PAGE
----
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06 Apr 2021

The Supreme Court Decides that Compatible Software is Still Legal Copyright Law

Back in the 1980s, everyone used the Lotus 1-2-3 spreadsheet on their PCs. In 1989, Borland released a competitor, Quattro Pro. It used the same menu commands as 1-2-3 so that users could import their 1-2-3 spreadsheets with keyboard macros. Lotus sued Borland, and after a loss in the district court, Borland won on appeal, arguing that the keyboard commands are a "method of operation" and not subject to copyright. Lotus appealed to the Supreme Court, which deadlocked 4-4 (one justice was recused) in 1996. That meant the appeals court decision was affirmed but it did not set a formal precedent. Since then everyone assumed that settled the matter, you can't copyright the way a program works or its interfaces.

Well, everyone except one guy in Hawaii.

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  posted at: 21:43 :: permanent link to this entry :: 0 comments
Stable link is https://jl.ly/Copyright_Law/oragoog.html

18 Jan 2021

Why the Internet is Not Like a Railroad Internet

When one person transmits the speech of another, we have had three legal models which I would characterize as Magazine, Bookstore, and Railroad.

The Magazine model makes the transmitting party a publisher who is entirely responsible for whatever the material says. The publisher selects and reviews all the material it published. If users contribute content such as letters to the editor, the publisher reviews them and decides which to publish. The publishing process usually involves some kind of broadcast, so that many copies of the material go to different people.

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  posted at: 22:03 :: permanent link to this entry :: 0 comments
Stable link is https://jl.ly/Internet/commoncast.html

23 Oct 2020

The good old days in the cryptography wars Internet
The 20th century was the golden age of surveillance.

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  posted at: 17:55 :: permanent link to this entry :: 0 comments
Stable link is https://jl.ly/Internet/goodold.html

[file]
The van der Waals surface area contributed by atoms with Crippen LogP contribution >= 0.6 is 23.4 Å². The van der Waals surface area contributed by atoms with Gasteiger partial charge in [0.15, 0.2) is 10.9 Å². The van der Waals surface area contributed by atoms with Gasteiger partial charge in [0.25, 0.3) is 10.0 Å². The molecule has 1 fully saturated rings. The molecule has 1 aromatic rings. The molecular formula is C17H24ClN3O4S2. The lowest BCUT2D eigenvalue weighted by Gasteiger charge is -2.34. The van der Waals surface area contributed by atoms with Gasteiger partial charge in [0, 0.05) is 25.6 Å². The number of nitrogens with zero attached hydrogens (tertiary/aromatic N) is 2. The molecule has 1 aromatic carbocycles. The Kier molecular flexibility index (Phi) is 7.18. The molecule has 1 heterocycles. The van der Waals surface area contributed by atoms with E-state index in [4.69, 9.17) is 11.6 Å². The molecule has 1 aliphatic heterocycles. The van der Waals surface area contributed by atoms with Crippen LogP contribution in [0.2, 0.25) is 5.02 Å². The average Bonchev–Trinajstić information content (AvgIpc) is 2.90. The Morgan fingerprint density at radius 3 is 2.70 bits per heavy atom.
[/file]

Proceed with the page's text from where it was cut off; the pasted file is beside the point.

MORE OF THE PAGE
14 Oct 2020

My, that's a lot of mail Email

I get a lot of mail from political campaigns. I expect a lot of us do.

In my case, each campaign gets a separate e-mail address so I can track how much they pass the addresses around. (Nothing surprising, local passes them to national for the same party, stuff like that.) While I was supposed to be doing something else, I wrote some scripts to track the mail, per campaign.

You can see the results, updated daily, at https://www.taugh.com/polispam.php. If it looks like one day the Republican presidential campaign sent me 15 separate messages, yup, they did. It's not entirely clear what their strategy is because they keep telling me that I am one of their TOP 100 SUPPORTERS even though I've never sent them a dime.


  posted at: 14:21 :: permanent link to this entry :: 1 comments
Stable link is https://jl.ly/Email/polispam.html

14 Sep 2020

Brewster and Ed Copyright Law

The Internet Archive scans paper books and lets people borrow the scans. In what they call Controlled Digital Lending (CDL), scans of books still in copyright are limited to one person at a time per physical copy, analogous to the one person at a time who can borrow a physical book from a library. For books not in copyright, there's no limit on how many people can use the scans at once. Earlier this year in response to the COVID-19 pandemic, they turned CDL into a National Emergency Library that let multiple people borrow the in-copyright scans as well, saying this was a temporary replacement while local libraries were closed, and indeed they want back to the one-borrower CDL policy in mid-June.

The publishing industry has never liked CDL, and the expanded access was for them the last straw, leading four large publishers to sue the Archive in early June to make them stop. The suit is moving very slowly, with the current schedule running through at least September 2021 before a trial could start, but in the meantime, lots of people have opinions about the suit, such as a recent article in The Nation.

The public face of the Archive's CDL is Brewster Kahle, who started the Archive and still leads it. Since those publishers are pretty faceless, the most visible public face of opposition to the CDL has been Ed Hasbrouck, one of the leaders of the National Writers Union (to which I belong so he's sort of my shop steward.) Ed's written a lot about CDL, such as this FAQ on the NWU web site.

I happen to know and like both Brewster and Ed, each of whom has been kind enough to invite me to dinner at their respective houses when I was in town. So which one is right?

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  posted at: 15:11 :: permanent link to this entry :: 0 comments
Stable link is https://jl.ly/Copyright_Law/cdl.html

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My other sites

Who is this guy?

Airline ticket info

Taughannock Networks

Other blogs

CAUCE
Phishing Landscape 2020: A Study of the Scope and Distribution of Phishing
209 days ago

A keen grasp of the obvious
New Hope for the Dead
52 days ago

Related sites

Coalition Against Unsolicited Commercial E-mail

Network Abuse Clearinghouse



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